SNA President Janet Lowder Wins NAELA Powley Award

Three Decades of Special Needs Advocacy Recognized

Special Needs Alliance President Janet L. Lowder, a partner with Hickman & Lowder Co., L.P.A., Cleveland, Ohio, has been recognized with the 2012 NAELA Powley Award. Each year the National Academy of Elder Law Attorneys honors a member for leadership in “promoting a greater understanding of the rights and needs of elders and persons with special needs.”

Lowder has been a special needs activist for nearly 30 years, battling to change restrictive laws and to reshape the developmental disability system so that individuals with special needs can lead self-directed lives within the community. “I am deeply moved by the honor that NAELA has bestowed upon me,” she says. “I’ve committed my professional life to serving vulnerable populations and having that work recognized is very fulfilling.”

In the early nineties, prior to passage of federal legislation (OBRA-93) providing the basis for asset-protecting special needs trusts, Lowder was instrumental in creating one of the nation’s first pooled third party trusts for individuals with disabilities.

“In my law practice, I was representing widowed women of limited means, who had adult children with disabilities. Many of them had no family members to whom they could entrust caregiving and financial decision-making when they passed away. Their assets were insufficient to attract the services of corporate trustees and they didn’t know where to turn. I wanted to find a solution for them.” The result was creation of the Community Fund Management Foundation, which currently manages a pooled special needs trust serving nearly 1800 individuals with disabilities.

Her work with the bioethics committee of Hattie Larlham, a nonprofit serving individuals with profound developmental disabilities, has been a “life changing” experience for her. “I’ve been called upon to assist in making major decisions for people with no family to advocate for them. It’s a huge and humbling responsibility. No one should assume that they understand another person’s perception of their own quality of life.”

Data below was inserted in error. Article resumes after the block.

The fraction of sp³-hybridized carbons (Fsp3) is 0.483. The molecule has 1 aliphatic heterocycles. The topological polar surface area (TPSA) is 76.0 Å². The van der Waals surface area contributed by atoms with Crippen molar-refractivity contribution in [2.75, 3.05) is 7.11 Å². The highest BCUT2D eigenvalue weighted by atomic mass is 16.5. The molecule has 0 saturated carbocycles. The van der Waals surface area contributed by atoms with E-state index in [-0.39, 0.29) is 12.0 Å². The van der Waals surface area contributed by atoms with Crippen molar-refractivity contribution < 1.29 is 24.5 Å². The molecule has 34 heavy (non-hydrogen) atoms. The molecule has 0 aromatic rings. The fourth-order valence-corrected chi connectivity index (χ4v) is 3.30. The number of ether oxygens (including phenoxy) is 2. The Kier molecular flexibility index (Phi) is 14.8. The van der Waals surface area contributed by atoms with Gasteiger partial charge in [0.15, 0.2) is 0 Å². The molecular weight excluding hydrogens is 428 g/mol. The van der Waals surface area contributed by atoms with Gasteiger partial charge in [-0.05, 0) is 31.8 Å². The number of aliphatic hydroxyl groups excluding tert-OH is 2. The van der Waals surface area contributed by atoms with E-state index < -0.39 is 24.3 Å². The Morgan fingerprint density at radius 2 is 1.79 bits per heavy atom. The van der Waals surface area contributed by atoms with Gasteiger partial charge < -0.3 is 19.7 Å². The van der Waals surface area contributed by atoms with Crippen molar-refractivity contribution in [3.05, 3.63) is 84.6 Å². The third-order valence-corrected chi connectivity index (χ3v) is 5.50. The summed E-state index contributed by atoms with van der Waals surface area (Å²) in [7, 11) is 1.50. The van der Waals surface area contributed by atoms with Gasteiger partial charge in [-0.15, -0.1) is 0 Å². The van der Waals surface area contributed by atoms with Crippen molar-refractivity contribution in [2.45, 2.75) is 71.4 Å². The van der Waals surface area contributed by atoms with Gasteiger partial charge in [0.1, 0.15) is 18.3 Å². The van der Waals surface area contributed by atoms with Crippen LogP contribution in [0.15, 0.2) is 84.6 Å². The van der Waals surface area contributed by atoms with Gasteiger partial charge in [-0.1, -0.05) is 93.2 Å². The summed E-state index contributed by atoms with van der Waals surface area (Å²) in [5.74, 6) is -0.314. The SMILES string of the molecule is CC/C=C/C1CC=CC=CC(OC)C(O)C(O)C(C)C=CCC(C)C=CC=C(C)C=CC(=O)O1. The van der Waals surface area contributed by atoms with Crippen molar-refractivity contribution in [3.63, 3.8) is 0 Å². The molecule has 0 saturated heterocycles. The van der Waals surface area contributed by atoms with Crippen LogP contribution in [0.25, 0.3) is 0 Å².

Lowder, who is a Certified Elder Law Attorney through the National Elder Law Foundation, also speaks passionately about elderly clients she’s gone to bat for. “One 90-year-old woman was about to be displaced from the long-term care facility she considered home. She’d been hospitalized and subsequently required dialysis. Since the facility didn’t like Medicaid’s reimbursement rate, they wanted to get rid of her. We fought them in federal court.” Friends greeted the woman with welcome home signs to celebrate successful conclusion of the case.

Another case involved about a dozen seniors about to be displaced when a long-term care facility tried to close its ventilator unit in response to Medicaid cuts. “They’d have had to move 60 miles away,” explains Lowder, “so we filed an injunction and they were able to stay.”

Having built an unusual law firm that serves elders, adults with disabilities and children with special needs, Lowder has published widely on such topics as trusts and financial planning, community-based living and workplace rights.

“The opportunities for individuals with disabilities have improved dramatically since I first became involved with the special needs community,” she observes. “We’ve seen de-institutionalization, establishment of the right to special education, and laws barring employment discrimination. Much remains to be done, but the world has changed in important ways.”

Since being established in 2000, the Powley Award has been bestowed on a number of SNA members:

  • 2003 – Mary Alice Jackson, Esq.
  • 2004 – Doris Hawks, Esq.
  • 2007 – Steve Dale, Esq.
  • 2008 – Martha Brown, CELA